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The aquatic toxicity of NExBTL renewable diesel, which is a UVCB substance of similar composition to the substance (- see analogue approach justification document), was tested using three aquatic organisms from different trophic levels (fish, crustacea and algae). Due to the poor water solubility of the substance, the organisms were exposed to a Water Accommodated Fraction (WAF) of the test substance which is a commonly accepted procedure for regulatory studies on poorly soluble substances. The loading rates used in these studies were 1000 mg/l for fish and 100 mg/l for crustancea and algae. In the experimental toxicity tests, no adverse effects were observed. In an acute test with sediment-dwelling amphipod, the LC50 value was 1200 mg/kg dry weight (d.w.), NOEC was 373 mg/kg d. w. and LOEC was 1165 mg/kg d. w.

Due to high lipophilicity of the substance (with log Kow 8.4), 98.2 % of it will migrate to sediment if it is continuously released in water at a constant rate (estimated using EQC Equilibrium Criterion Model 2.02). After a single spill, more than 99.9 % of the substance will be found in sediment at the equilibrium (calculated based on Koc = 3.78x103 from Sabljic A et al, 1995). Furthermore, the substance was found to be readily biodegradable in a test carried out according OECD Guideline 301B (Ready biodegradability; CO2 Evolution Test). Therefore, the water phase will serve as a significant exposure route only in acute exposures. In chronic exposures, the concentration of the substance in water phase will be very low and the possible target organisms will be those living in sediment-water surface. Thus, chronic toxicity or bioconcentration testing using fish is not relevant.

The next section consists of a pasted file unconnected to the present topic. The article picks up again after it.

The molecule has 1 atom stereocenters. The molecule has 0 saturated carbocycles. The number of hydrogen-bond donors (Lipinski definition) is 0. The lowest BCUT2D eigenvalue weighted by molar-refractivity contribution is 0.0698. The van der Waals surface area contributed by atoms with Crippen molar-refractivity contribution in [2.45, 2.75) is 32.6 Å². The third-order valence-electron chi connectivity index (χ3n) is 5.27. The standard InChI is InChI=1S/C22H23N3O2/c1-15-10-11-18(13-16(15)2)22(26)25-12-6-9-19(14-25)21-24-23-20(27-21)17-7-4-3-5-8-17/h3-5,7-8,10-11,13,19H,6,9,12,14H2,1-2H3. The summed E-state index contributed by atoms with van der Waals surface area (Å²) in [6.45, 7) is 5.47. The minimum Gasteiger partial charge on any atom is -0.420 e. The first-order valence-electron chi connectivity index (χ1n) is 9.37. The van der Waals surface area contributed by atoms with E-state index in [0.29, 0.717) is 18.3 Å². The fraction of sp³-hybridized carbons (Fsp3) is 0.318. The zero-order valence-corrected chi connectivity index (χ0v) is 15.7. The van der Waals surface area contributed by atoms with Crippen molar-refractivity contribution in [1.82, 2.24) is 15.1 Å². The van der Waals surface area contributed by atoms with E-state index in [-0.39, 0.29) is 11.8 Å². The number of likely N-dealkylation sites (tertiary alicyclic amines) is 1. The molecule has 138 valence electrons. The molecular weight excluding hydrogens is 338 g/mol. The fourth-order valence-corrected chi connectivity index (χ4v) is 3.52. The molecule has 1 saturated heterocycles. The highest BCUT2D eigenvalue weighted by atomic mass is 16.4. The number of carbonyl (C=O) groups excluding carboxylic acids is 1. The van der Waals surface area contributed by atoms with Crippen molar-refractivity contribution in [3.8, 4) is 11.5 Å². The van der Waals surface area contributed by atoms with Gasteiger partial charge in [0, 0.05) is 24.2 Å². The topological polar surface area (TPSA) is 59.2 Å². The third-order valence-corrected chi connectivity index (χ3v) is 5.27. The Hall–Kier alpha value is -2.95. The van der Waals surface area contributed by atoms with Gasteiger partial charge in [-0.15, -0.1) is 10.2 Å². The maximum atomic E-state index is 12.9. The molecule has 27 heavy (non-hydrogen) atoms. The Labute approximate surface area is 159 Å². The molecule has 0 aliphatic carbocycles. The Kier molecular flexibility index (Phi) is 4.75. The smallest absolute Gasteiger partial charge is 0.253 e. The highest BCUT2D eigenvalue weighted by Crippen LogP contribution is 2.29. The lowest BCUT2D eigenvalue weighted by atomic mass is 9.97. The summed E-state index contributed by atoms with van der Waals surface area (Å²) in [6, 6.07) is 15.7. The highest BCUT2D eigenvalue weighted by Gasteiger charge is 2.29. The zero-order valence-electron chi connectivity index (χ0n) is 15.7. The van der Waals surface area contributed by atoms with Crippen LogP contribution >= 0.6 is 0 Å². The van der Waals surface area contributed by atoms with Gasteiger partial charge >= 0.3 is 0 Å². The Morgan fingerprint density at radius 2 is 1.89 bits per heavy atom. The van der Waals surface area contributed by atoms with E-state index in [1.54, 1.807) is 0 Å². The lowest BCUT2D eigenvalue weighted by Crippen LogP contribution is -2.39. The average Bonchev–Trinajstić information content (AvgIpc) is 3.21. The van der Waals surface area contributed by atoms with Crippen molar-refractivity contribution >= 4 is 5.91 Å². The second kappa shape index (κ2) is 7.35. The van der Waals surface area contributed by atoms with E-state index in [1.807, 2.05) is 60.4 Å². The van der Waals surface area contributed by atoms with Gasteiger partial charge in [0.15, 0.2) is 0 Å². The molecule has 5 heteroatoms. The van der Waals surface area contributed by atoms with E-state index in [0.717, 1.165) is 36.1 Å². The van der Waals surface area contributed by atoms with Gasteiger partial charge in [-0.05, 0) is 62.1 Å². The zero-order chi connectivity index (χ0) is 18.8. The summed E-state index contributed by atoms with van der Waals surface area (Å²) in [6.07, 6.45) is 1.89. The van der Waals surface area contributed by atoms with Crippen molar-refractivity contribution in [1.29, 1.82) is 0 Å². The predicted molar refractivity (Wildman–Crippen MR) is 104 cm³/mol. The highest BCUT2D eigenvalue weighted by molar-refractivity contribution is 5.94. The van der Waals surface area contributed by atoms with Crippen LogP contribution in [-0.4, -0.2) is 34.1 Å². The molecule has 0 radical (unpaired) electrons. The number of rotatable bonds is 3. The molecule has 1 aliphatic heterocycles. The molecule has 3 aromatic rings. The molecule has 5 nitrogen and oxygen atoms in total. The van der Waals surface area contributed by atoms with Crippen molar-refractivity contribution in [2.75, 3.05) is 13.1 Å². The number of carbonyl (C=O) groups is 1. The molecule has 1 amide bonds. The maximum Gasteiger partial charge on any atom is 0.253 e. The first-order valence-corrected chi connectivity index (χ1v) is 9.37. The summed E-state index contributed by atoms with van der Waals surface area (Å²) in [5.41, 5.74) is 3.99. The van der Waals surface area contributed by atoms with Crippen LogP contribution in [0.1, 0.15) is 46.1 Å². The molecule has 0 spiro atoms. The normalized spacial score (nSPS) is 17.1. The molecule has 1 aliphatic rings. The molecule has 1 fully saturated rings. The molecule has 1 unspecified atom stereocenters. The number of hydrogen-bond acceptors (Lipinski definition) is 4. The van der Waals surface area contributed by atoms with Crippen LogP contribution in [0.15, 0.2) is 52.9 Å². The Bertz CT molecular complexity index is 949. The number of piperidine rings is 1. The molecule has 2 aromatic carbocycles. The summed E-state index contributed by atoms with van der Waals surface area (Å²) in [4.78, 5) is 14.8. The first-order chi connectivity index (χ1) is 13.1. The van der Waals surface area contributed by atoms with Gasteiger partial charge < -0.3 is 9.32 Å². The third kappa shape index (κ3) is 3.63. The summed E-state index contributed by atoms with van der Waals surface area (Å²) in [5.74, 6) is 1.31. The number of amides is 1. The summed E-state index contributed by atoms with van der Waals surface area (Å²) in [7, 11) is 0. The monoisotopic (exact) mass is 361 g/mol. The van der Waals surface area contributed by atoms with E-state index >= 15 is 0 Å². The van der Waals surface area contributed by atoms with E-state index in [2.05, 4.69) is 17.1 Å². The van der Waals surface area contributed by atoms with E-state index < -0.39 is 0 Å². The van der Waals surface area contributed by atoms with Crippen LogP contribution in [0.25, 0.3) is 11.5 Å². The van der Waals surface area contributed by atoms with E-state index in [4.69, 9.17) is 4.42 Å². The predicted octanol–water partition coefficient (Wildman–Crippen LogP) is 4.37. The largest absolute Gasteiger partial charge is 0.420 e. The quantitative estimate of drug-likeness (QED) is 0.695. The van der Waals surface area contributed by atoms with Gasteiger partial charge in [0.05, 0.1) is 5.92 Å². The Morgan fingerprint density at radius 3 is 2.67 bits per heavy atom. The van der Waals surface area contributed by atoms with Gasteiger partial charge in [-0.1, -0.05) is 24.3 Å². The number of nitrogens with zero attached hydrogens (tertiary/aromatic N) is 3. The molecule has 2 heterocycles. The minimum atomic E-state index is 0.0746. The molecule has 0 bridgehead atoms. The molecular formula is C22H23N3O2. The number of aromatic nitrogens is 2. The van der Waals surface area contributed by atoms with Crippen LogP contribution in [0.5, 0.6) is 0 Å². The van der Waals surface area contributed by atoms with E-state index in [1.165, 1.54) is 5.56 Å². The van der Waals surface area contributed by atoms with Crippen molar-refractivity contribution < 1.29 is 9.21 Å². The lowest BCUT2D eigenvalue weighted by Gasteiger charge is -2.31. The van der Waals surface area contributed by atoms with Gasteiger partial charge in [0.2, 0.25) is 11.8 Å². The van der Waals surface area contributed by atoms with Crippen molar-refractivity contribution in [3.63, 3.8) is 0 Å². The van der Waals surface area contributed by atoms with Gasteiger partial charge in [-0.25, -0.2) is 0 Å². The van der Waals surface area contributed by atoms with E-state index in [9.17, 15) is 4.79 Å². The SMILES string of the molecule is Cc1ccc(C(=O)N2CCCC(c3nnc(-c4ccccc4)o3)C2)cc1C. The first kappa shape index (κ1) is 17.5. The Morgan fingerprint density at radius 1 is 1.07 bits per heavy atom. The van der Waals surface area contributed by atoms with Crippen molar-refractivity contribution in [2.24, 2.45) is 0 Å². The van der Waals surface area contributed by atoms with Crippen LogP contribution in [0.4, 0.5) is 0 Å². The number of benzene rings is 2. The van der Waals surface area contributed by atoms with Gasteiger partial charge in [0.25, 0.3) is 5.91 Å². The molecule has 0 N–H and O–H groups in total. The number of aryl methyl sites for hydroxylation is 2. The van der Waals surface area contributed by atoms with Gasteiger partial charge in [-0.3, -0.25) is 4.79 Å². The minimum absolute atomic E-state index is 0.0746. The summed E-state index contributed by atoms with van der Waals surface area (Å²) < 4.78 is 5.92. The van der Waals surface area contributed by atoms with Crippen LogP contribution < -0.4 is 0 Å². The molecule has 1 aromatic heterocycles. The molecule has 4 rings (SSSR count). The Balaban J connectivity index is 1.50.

Sabljic A, Güsten H, Verhaar H and Hermens J, 1995, QSAR modelling of soil sorption. Improvements and systematics of log Koc vs. log Kow correlations, Chemosphere 31, 4489-4514.